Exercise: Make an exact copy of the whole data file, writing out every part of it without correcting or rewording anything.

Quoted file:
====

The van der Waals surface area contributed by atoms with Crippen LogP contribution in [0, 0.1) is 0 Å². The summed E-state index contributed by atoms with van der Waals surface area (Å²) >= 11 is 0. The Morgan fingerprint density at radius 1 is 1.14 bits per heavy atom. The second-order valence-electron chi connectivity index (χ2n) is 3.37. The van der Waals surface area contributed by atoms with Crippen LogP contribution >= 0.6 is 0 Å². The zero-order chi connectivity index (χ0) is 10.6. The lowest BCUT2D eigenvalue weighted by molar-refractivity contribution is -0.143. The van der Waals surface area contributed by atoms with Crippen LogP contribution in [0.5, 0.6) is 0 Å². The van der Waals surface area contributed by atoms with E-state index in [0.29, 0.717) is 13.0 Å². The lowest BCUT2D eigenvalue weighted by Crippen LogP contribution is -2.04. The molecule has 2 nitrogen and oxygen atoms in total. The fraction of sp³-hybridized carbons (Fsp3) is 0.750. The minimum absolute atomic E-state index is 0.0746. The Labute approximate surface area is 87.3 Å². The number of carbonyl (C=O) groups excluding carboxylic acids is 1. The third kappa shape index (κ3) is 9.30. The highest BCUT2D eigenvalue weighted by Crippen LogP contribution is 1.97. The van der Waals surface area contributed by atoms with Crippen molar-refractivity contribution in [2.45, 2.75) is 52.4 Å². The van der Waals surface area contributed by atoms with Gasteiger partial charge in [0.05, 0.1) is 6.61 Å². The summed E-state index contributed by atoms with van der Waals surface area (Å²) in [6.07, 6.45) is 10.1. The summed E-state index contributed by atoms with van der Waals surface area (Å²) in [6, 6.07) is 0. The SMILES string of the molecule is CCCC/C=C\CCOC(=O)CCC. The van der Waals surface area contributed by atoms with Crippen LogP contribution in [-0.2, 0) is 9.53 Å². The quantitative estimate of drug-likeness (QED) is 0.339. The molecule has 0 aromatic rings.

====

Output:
The van der Waals surface area contributed by atoms with Crippen LogP contribution in [0, 0.1) is 0 Å². The summed E-state index contributed by atoms with van der Waals surface area (Å²) >= 11 is 0. The Morgan fingerprint density at radius 1 is 1.14 bits per heavy atom. The second-order valence-electron chi connectivity index (χ2n) is 3.37. The van der Waals surface area contributed by atoms with Crippen LogP contribution >= 0.6 is 0 Å². The zero-order chi connectivity index (χ0) is 10.6. The lowest BCUT2D eigenvalue weighted by molar-refractivity contribution is -0.143. The van der Waals surface area contributed by atoms with Crippen LogP contribution in [0.5, 0.6) is 0 Å². The van der Waals surface area contributed by atoms with E-state index in [0.29, 0.717) is 13.0 Å². The lowest BCUT2D eigenvalue weighted by Crippen LogP contribution is -2.04. The molecule has 2 nitrogen and oxygen atoms in total. The fraction of sp³-hybridized carbons (Fsp3) is 0.750. The minimum absolute atomic E-state index is 0.0746. The Labute approximate surface area is 87.3 Å². The number of carbonyl (C=O) groups excluding carboxylic acids is 1. The third kappa shape index (κ3) is 9.30. The highest BCUT2D eigenvalue weighted by Crippen LogP contribution is 1.97. The van der Waals surface area contributed by atoms with Crippen molar-refractivity contribution in [2.45, 2.75) is 52.4 Å². The van der Waals surface area contributed by atoms with Gasteiger partial charge in [0.05, 0.1) is 6.61 Å². The summed E-state index contributed by atoms with van der Waals surface area (Å²) in [6.07, 6.45) is 10.1. The summed E-state index contributed by atoms with van der Waals surface area (Å²) in [6, 6.07) is 0. The SMILES string of the molecule is CCCC/C=C\CCOC(=O)CCC. The van der Waals surface area contributed by atoms with Crippen LogP contribution in [-0.2, 0) is 9.53 Å². The quantitative estimate of drug-likeness (QED) is 0.339. The molecule has 0 aromatic rings.